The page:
A common thing that is mentioned by many people is that the webcam LED light can’t be disabled because it poses a security risk to the users.
I think it is a security risk to mislead users in this way. Yes disabling the webcam LED is possible on most devices, allowing for someone to spy on the users without their knowledge.
First of all let me state even though most webcams can be exploited to disable the LED. It is worth noting all webcams have slightly different hardware and different drivers. So exploits will vary with each camera.
Many RAT’s have the ability to already disable the webcam LED. However many people will argue that RAT’s are primarily used for Windows systems. This may have been true years ago. But I recently wrote an article about a RAT called jRAT which was written in JAVA and can run on Windows, Mac, Linux, BSD and most other desktop based operating systems.
The scary part about jRAT is hardly any antivirus programs detect it. Which means unless the user knows what to look for they will most likely never know it is on their system since antiviruses don’t detect it.
Windows Logitech Cameras
For some bizarre reason Logitech feels the need to store information about it’s hardware in the Windows Registry. I guess because Logitech gets off on knowing many people will buy their cameras and become victims.
If we open the Registry in a Windows computer that has a Logitech camera on it. We will see the following Registry key.
The above key will show DWORD hexdecimal values like the following. It may have values something like the following.
Now this is a boolean value which means it’s either True or False. So any number that is not 0x00000000 is True which means the camera LED light will be active. If the hexadecimal value is 0x00000000 then the LED is turned off.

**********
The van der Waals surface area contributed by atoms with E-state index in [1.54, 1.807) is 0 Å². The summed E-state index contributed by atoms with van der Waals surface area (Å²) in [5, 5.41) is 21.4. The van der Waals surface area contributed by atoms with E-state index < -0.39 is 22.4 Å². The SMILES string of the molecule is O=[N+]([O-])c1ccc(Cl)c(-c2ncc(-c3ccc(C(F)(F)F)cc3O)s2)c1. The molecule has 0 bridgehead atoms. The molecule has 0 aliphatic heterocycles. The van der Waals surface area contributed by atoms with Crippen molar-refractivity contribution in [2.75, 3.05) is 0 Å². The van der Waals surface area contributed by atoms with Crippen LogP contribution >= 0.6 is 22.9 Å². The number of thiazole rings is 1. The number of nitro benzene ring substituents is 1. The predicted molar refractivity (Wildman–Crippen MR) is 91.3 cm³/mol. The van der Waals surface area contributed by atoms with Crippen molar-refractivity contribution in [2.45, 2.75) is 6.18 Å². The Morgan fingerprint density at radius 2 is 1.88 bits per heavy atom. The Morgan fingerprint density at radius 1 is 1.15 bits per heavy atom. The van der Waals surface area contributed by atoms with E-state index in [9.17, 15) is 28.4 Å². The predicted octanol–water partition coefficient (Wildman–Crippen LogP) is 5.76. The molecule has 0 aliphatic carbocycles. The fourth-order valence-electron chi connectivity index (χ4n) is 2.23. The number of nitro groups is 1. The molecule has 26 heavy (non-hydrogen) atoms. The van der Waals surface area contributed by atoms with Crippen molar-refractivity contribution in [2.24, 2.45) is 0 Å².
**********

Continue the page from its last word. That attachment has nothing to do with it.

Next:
Windows Camera with RealTech Hardware
Cameras that use RealTech drivers can be hacked as well. It is as simple as locating the drivers which will be in a DLL format and patching them with a decent Hex Editor which can be found in any programmers arsenal of tools.
Up until 2010 Apple computers used iSight cameras. This to had it’s own exploit which researchers found and made availible to the public with the iSeeYou exploit.
Now Apple has added connected the LED light directly to the same drivers that manage power. This sounds like a good security measure, and I can understand the logic. And developers developing software and drivers for Apple computers will probably cringe at the idea of attempting to modify such firmware, since it runs the risk of bricking the system.
But a criminal wont care about the computer, and they have no problem attempting to create a patch to patch the firmware to get around this.
Once again Linux is also vulnerble. Unless you are someone who believes Linux can’t get viruses or any type of malware. In which case I urge you to scroll up the page and see where I mention jRAT. Or maybe you should read up on the post I wrote about creating a Linux based virus.
Now if you have read my work you know that software can be downloaded and installed on the users Linux system when you create the virus to do such things. So the only tool that needs to be installed on a Linux system is a nice handy command line tool called uvcdynctrl. If it is installed we can simply issue the following command.
uvcdynctrl -d video0 -s 'LED1 Mode' 0
This of course is assuming the camera device is video0. If it is video1 then you simply type replace video0 to video1. Heck an attacker could even create a script that tries every number from video0 to video100000.
Some may argue that they will know what programs they are using and they don’t just download and install just any program. Well that is great. But maybe they should read my post about file binding.
The truth is you need to know your system. Keep an eye on your drivers and if they have changed take note. Always have an up to date anti virus program installed on your system, even if your using Mac or Linux. And you should never feel paranoid by putting black electrical tape over your camera when not using it. Lets not forget about the school in Philadelphia that faced lawsuits for spying on the kids at home through the students webcams.